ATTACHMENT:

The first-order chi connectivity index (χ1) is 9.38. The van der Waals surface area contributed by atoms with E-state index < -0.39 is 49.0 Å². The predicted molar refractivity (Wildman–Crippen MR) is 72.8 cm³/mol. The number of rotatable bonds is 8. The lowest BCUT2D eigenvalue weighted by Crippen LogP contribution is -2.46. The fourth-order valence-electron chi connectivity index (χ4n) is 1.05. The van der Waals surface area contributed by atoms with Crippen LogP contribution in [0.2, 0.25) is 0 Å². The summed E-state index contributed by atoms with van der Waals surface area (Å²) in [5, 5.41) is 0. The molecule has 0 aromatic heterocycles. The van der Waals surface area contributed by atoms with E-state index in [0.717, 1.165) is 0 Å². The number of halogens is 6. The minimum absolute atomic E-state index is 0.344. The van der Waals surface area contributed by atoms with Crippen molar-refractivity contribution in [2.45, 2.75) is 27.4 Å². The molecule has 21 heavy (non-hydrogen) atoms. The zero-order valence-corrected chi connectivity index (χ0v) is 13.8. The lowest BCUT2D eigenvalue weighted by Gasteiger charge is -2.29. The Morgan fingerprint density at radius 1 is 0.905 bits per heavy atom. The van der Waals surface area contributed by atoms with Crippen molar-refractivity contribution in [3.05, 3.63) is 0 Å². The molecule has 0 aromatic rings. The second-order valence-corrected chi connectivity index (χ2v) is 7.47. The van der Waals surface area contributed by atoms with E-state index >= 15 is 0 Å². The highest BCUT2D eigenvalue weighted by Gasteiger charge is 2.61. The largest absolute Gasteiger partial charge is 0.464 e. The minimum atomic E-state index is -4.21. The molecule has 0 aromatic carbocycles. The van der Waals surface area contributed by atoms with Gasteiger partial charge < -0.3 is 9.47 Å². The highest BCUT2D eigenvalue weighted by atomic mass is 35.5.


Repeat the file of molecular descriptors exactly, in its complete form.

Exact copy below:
The first-order chi connectivity index (χ1) is 9.38. The van der Waals surface area contributed by atoms with E-state index < -0.39 is 49.0 Å². The predicted molar refractivity (Wildman–Crippen MR) is 72.8 cm³/mol. The number of rotatable bonds is 8. The lowest BCUT2D eigenvalue weighted by Crippen LogP contribution is -2.46. The fourth-order valence-electron chi connectivity index (χ4n) is 1.05. The van der Waals surface area contributed by atoms with Crippen LogP contribution in [0.2, 0.25) is 0 Å². The summed E-state index contributed by atoms with van der Waals surface area (Å²) in [5, 5.41) is 0. The molecule has 0 aromatic heterocycles. The van der Waals surface area contributed by atoms with E-state index in [0.717, 1.165) is 0 Å². The number of halogens is 6. The minimum absolute atomic E-state index is 0.344. The van der Waals surface area contributed by atoms with Crippen molar-refractivity contribution in [2.45, 2.75) is 27.4 Å². The molecule has 21 heavy (non-hydrogen) atoms. The zero-order valence-corrected chi connectivity index (χ0v) is 13.8. The lowest BCUT2D eigenvalue weighted by Gasteiger charge is -2.29. The Morgan fingerprint density at radius 1 is 0.905 bits per heavy atom. The van der Waals surface area contributed by atoms with Crippen molar-refractivity contribution in [3.05, 3.63) is 0 Å². The molecule has 0 aromatic rings. The second-order valence-corrected chi connectivity index (χ2v) is 7.47. The van der Waals surface area contributed by atoms with E-state index >= 15 is 0 Å². The highest BCUT2D eigenvalue weighted by Gasteiger charge is 2.61. The largest absolute Gasteiger partial charge is 0.464 e. The minimum atomic E-state index is -4.21. The molecule has 0 aromatic carbocycles. The van der Waals surface area contributed by atoms with Gasteiger partial charge < -0.3 is 9.47 Å². The highest BCUT2D eigenvalue weighted by atomic mass is 35.5.